Well, at least you were set up to fail after they got the tank cycled...
If this is a 20 gallon tank, then the lbs per gallon rule of thumb for sand and rock is right where it needs to be.
The sad part is that they let you go home with fish that need much larger tanks than a standard 20 gallon. A yellow tang needs a 6ft long tank, like a 125 gallon, to thrive as they are one of the several open water swimmers that we find in this hobby.
The same is most likely true about the angel fish and the close quarters either led
to aggression from the two large fish or adding them both at once into such a small tank overwhelmed the bacteria base you built up when you cycled and they died of ammonia poisoning...either is likely.
As for the mandarin...awful rate of survival in the home aquarium. I've tried and it is an expensive venture. These guys eat pods
...for the most part only pods
. One in my 55 ate thousands of them every month. A 20 that isn't established doesn't have a shot at feeding one. If the ammonia poisoning didn't get it, the starvation would have.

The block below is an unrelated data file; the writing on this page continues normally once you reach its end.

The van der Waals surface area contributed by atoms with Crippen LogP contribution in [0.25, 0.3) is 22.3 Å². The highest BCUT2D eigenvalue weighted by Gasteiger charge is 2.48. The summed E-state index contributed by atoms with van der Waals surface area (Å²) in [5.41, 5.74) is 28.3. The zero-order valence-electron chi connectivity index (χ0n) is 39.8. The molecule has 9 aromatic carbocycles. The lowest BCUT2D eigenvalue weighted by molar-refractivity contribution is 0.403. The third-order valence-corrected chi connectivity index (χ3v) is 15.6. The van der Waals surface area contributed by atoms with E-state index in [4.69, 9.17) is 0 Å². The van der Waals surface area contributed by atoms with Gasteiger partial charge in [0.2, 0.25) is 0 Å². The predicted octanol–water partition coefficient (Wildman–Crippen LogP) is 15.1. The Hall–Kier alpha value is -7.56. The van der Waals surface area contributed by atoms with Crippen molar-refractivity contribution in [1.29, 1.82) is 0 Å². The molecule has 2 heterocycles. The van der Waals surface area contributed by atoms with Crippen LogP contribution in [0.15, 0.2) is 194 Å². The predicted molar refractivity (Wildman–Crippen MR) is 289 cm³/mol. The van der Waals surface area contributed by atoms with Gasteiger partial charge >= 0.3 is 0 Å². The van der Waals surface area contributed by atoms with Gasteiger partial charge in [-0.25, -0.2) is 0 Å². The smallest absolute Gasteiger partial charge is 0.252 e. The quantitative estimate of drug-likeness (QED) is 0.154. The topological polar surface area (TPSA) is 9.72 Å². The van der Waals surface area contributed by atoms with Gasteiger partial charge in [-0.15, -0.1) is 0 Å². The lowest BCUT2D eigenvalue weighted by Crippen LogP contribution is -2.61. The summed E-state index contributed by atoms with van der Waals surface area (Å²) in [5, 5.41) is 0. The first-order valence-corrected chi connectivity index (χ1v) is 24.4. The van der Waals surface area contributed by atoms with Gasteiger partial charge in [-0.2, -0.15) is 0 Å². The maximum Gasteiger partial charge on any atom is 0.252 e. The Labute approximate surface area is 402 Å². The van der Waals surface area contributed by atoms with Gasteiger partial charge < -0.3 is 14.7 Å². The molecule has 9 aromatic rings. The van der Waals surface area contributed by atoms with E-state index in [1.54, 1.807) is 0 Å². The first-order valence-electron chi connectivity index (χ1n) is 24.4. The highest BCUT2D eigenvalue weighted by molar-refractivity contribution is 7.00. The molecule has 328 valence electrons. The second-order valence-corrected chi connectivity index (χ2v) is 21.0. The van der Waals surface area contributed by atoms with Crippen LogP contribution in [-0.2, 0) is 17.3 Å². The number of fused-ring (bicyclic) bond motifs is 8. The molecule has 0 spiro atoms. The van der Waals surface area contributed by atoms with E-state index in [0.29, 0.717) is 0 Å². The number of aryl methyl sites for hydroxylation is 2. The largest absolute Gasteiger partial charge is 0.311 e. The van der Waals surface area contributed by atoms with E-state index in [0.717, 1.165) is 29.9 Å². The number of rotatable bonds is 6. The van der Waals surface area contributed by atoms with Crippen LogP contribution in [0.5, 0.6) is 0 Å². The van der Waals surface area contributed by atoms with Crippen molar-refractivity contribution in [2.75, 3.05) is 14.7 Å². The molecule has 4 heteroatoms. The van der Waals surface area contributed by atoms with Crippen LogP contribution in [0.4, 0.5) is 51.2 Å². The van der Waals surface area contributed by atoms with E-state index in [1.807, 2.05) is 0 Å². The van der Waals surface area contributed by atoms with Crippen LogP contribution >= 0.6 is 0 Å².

Then there is the anemone. A photosynthetic creature that needs intense lighting to survive. I highly doubt you were supplied with such lighting so I would suggest returning it before it bleaches out and dies, creating a nasty water problem in your tank. Don't worry, the clowns don't need it to survive.
In better news, two clowns is great for a 20 gallon. I think every tank needs a clown pair.
In reflection, the key in this hobby is to go slow. Adding so many fish to the tank without researching them is causing you to go down a path of continued issues and failure. Very frustrating for anyone who wants to pick up this hobby! I suggest checking out liveaquaria.com. They have GREAT recommendations in terms of what fish need to live healthy lives in our closed systems. If it doesn't fit your setup, then I would return it quickly for either cash or store credit until they get something that will match your system.